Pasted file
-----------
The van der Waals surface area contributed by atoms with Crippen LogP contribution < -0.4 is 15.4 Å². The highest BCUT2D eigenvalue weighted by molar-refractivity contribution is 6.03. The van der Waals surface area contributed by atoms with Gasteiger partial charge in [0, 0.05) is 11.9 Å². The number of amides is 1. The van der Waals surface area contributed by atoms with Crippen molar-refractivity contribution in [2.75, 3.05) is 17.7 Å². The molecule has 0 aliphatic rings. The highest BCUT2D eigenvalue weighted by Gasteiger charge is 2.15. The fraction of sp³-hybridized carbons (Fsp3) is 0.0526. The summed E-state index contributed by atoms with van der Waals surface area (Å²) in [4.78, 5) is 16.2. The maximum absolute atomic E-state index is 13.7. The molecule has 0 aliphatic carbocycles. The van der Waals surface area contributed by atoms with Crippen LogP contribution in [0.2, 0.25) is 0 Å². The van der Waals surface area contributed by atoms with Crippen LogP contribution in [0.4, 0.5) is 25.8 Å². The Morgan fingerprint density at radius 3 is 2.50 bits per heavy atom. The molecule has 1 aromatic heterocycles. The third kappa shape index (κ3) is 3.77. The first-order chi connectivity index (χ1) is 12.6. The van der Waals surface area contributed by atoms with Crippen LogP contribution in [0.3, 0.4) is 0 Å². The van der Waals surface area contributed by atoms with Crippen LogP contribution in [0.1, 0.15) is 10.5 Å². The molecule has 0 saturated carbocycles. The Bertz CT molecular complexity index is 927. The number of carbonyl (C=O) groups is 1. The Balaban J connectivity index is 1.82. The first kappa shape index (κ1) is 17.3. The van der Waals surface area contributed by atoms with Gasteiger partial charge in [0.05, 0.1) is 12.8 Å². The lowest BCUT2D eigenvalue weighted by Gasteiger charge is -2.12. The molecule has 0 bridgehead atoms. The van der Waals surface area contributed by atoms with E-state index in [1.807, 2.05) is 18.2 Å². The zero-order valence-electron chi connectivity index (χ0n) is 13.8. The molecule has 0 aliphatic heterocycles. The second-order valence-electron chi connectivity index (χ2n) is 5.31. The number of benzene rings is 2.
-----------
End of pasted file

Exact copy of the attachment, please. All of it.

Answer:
The van der Waals surface area contributed by atoms with Crippen LogP contribution < -0.4 is 15.4 Å². The highest BCUT2D eigenvalue weighted by molar-refractivity contribution is 6.03. The van der Waals surface area contributed by atoms with Gasteiger partial charge in [0, 0.05) is 11.9 Å². The number of amides is 1. The van der Waals surface area contributed by atoms with Crippen molar-refractivity contribution in [2.75, 3.05) is 17.7 Å². The molecule has 0 aliphatic rings. The highest BCUT2D eigenvalue weighted by Gasteiger charge is 2.15. The fraction of sp³-hybridized carbons (Fsp3) is 0.0526. The summed E-state index contributed by atoms with van der Waals surface area (Å²) in [4.78, 5) is 16.2. The maximum absolute atomic E-state index is 13.7. The molecule has 0 aliphatic carbocycles. The van der Waals surface area contributed by atoms with Crippen LogP contribution in [0.2, 0.25) is 0 Å². The van der Waals surface area contributed by atoms with Crippen LogP contribution in [0.4, 0.5) is 25.8 Å². The Morgan fingerprint density at radius 3 is 2.50 bits per heavy atom. The molecule has 1 aromatic heterocycles. The third kappa shape index (κ3) is 3.77. The first-order chi connectivity index (χ1) is 12.6. The van der Waals surface area contributed by atoms with Crippen LogP contribution in [0.3, 0.4) is 0 Å². The van der Waals surface area contributed by atoms with Crippen LogP contribution in [0.1, 0.15) is 10.5 Å². The molecule has 0 saturated carbocycles. The Bertz CT molecular complexity index is 927. The number of carbonyl (C=O) groups is 1. The Balaban J connectivity index is 1.82. The first kappa shape index (κ1) is 17.3. The van der Waals surface area contributed by atoms with Gasteiger partial charge in [0.05, 0.1) is 12.8 Å². The lowest BCUT2D eigenvalue weighted by Gasteiger charge is -2.12. The molecule has 0 bridgehead atoms. The van der Waals surface area contributed by atoms with E-state index in [1.807, 2.05) is 18.2 Å². The zero-order valence-electron chi connectivity index (χ0n) is 13.8. The molecule has 0 aliphatic heterocycles. The second-order valence-electron chi connectivity index (χ2n) is 5.31. The number of benzene rings is 2.